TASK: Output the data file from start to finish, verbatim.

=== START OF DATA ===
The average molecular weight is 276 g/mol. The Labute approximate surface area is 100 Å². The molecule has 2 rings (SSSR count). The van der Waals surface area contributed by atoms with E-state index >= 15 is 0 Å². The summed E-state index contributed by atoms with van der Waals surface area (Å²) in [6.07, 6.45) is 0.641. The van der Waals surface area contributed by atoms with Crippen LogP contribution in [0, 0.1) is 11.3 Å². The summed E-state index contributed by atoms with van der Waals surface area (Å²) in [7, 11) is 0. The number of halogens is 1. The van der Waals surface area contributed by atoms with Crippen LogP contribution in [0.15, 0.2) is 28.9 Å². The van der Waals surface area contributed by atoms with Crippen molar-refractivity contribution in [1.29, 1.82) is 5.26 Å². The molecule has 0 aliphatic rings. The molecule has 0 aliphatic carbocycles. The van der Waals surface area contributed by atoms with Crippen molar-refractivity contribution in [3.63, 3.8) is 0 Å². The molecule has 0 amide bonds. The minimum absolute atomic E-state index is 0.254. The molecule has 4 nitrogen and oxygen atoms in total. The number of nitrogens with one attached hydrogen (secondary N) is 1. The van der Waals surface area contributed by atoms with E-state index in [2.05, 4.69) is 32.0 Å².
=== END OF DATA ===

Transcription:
The average molecular weight is 276 g/mol. The Labute approximate surface area is 100 Å². The molecule has 2 rings (SSSR count). The van der Waals surface area contributed by atoms with E-state index >= 15 is 0 Å². The summed E-state index contributed by atoms with van der Waals surface area (Å²) in [6.07, 6.45) is 0.641. The van der Waals surface area contributed by atoms with Crippen LogP contribution in [0, 0.1) is 11.3 Å². The summed E-state index contributed by atoms with van der Waals surface area (Å²) in [7, 11) is 0. The number of halogens is 1. The van der Waals surface area contributed by atoms with Crippen LogP contribution in [0.15, 0.2) is 28.9 Å². The van der Waals surface area contributed by atoms with Crippen molar-refractivity contribution in [1.29, 1.82) is 5.26 Å². The molecule has 0 aliphatic rings. The molecule has 0 aliphatic carbocycles. The van der Waals surface area contributed by atoms with Crippen molar-refractivity contribution in [3.63, 3.8) is 0 Å². The molecule has 0 amide bonds. The minimum absolute atomic E-state index is 0.254. The molecule has 4 nitrogen and oxygen atoms in total. The number of nitrogens with one attached hydrogen (secondary N) is 1. The van der Waals surface area contributed by atoms with E-state index in [2.05, 4.69) is 32.0 Å².